After riding a long time with nothing but prairie to see--we passed a sod hut. Then they called his attention to "the great and magnificent improvements." He was provoked and "talked back," when one, told him they were only obeying the bible command which said "When a stranger comes along, take him in."
Augusta was the Land Office, and all but six of the passengers stopped. We changed coches to a smaller one, with four horses. From A[gusta] to Wichita we changed horses once. All but the Wisconsin man and I, got out and walked on. The walking was good. We had come all the way of the Santa Fe Trail tramped flat by thousands of Texas cattle driven over it last year.
The new teams were fine grays--and rather wild.
A little way from the stable was a draw or water course some what stony--or at least very rough.
The driver called "Make your selves firm." We went over the draw, and part way up the slope, on a run--then something happened. The driver yelled to the horses and finaly we stopped. The he yelled--"if there is a man in there, get out quick, and hold a horse. If I get down I will loose controll of all." Wisconsin was so long getting out, I felt like pushing him, and by the time he did, the man from the stable was there to help. He had started when he heard the driver yell to the horses.
They fixed the harnes, and we started, only to have the same horse begin to kick something awful.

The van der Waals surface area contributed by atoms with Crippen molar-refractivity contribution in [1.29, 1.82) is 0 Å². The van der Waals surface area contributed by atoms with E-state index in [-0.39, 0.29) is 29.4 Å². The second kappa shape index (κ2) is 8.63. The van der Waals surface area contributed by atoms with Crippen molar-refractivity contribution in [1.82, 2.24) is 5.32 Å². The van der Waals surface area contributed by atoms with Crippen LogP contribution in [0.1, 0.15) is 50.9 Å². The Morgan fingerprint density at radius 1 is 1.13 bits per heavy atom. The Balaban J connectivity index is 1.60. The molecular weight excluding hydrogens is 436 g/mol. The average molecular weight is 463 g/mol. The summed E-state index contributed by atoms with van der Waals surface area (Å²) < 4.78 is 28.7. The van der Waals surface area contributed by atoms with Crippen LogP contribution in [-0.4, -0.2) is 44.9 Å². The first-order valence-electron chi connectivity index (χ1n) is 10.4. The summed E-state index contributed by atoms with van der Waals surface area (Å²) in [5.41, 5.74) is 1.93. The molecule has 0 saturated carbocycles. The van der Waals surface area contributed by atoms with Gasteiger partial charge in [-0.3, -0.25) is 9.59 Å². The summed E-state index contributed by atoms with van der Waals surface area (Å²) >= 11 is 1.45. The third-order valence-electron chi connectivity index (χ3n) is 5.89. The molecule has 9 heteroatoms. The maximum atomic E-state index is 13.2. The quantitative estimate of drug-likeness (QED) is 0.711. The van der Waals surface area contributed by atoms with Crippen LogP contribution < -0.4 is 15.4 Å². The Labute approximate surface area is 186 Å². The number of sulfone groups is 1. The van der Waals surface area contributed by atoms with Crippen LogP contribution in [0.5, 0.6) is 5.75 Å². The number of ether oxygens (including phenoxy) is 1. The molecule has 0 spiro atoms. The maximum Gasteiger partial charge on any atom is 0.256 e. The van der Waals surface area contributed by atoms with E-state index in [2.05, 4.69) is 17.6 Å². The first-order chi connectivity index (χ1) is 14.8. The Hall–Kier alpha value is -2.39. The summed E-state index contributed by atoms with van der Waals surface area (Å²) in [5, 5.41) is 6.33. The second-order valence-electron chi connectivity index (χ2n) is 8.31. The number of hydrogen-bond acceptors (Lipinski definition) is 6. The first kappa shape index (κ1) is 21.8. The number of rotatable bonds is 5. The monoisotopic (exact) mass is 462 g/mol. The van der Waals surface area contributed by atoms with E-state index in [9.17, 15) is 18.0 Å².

"Shall I get out," I asked. "Stay in with your baby." Again the pillow, blanket and shawl were taken for a baby. I got out, and the man who had walked on, came back, thinking they had gotten on the wrong road.
This time they had to go back to the stable for new harness. The driver explained that the horse that made the trouble, was a new one, on the team, and not broken in yet. We were detained about an hour, and it was nearly dark now. When ready to start, the driver said, "The lady and two or three men get in, and when the men let go the horses, I will drive like fury, slack up later, but not stop, and the rest can get in." He certainly drove like Jehu, and the men got in with considerably difficulty. The last ten miles, we almost flew. We certainly had a good driver, one who understood horses.
When we could see the lights of W[ichita], I began wondering where I would stop. The men began to talk about hotels, and one said, "there are two, one about as good as the other."
When we stoped at the first, the clerk came and opened the door and asked, "Any passengers for here?" When no one moved to get out, I said I would, and was the only one to stop there.